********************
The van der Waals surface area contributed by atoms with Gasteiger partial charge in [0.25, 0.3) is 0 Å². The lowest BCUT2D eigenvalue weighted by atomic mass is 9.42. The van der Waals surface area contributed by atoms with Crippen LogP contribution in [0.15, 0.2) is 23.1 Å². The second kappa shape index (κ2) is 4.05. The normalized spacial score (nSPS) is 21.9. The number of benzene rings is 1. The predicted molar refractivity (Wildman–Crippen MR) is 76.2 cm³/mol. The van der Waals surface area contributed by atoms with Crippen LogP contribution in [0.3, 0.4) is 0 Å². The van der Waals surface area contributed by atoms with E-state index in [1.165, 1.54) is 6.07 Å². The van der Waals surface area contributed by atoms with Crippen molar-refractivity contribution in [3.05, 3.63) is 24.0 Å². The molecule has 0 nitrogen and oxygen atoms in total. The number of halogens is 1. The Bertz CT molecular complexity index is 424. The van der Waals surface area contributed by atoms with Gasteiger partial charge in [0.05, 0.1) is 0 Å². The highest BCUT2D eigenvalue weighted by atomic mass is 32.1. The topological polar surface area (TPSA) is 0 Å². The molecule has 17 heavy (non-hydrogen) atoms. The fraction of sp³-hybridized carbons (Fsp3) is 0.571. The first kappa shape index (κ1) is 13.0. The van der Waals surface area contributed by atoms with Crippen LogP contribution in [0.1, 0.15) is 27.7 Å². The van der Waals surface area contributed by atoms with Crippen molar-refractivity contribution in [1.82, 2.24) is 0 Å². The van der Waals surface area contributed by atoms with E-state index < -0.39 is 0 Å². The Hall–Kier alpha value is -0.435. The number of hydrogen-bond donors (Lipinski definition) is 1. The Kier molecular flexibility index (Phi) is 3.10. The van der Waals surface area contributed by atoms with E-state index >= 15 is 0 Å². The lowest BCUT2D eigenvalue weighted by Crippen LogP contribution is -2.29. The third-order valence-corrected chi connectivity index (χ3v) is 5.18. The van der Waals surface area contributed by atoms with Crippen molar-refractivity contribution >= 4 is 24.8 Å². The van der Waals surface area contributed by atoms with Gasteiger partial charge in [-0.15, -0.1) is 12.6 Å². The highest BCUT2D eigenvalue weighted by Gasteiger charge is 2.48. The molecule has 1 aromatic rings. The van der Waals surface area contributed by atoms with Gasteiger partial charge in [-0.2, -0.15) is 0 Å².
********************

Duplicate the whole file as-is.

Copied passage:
The van der Waals surface area contributed by atoms with Gasteiger partial charge in [0.25, 0.3) is 0 Å². The lowest BCUT2D eigenvalue weighted by atomic mass is 9.42. The van der Waals surface area contributed by atoms with Crippen LogP contribution in [0.15, 0.2) is 23.1 Å². The second kappa shape index (κ2) is 4.05. The normalized spacial score (nSPS) is 21.9. The number of benzene rings is 1. The predicted molar refractivity (Wildman–Crippen MR) is 76.2 cm³/mol. The van der Waals surface area contributed by atoms with Crippen LogP contribution in [0.3, 0.4) is 0 Å². The van der Waals surface area contributed by atoms with E-state index in [1.165, 1.54) is 6.07 Å². The van der Waals surface area contributed by atoms with Crippen molar-refractivity contribution in [3.05, 3.63) is 24.0 Å². The molecule has 0 nitrogen and oxygen atoms in total. The number of halogens is 1. The Bertz CT molecular complexity index is 424. The van der Waals surface area contributed by atoms with Gasteiger partial charge in [0.05, 0.1) is 0 Å². The highest BCUT2D eigenvalue weighted by atomic mass is 32.1. The topological polar surface area (TPSA) is 0 Å². The molecule has 17 heavy (non-hydrogen) atoms. The fraction of sp³-hybridized carbons (Fsp3) is 0.571. The first kappa shape index (κ1) is 13.0. The van der Waals surface area contributed by atoms with Crippen LogP contribution in [0.1, 0.15) is 27.7 Å². The van der Waals surface area contributed by atoms with Crippen molar-refractivity contribution in [1.82, 2.24) is 0 Å². The van der Waals surface area contributed by atoms with E-state index < -0.39 is 0 Å². The Hall–Kier alpha value is -0.435. The number of hydrogen-bond donors (Lipinski definition) is 1. The Kier molecular flexibility index (Phi) is 3.10. The van der Waals surface area contributed by atoms with E-state index >= 15 is 0 Å². The lowest BCUT2D eigenvalue weighted by Crippen LogP contribution is -2.29. The third-order valence-corrected chi connectivity index (χ3v) is 5.18. The van der Waals surface area contributed by atoms with Crippen molar-refractivity contribution >= 4 is 24.8 Å². The van der Waals surface area contributed by atoms with Gasteiger partial charge in [-0.15, -0.1) is 12.6 Å². The highest BCUT2D eigenvalue weighted by Gasteiger charge is 2.48. The molecule has 1 aromatic rings. The van der Waals surface area contributed by atoms with Gasteiger partial charge in [-0.2, -0.15) is 0 Å².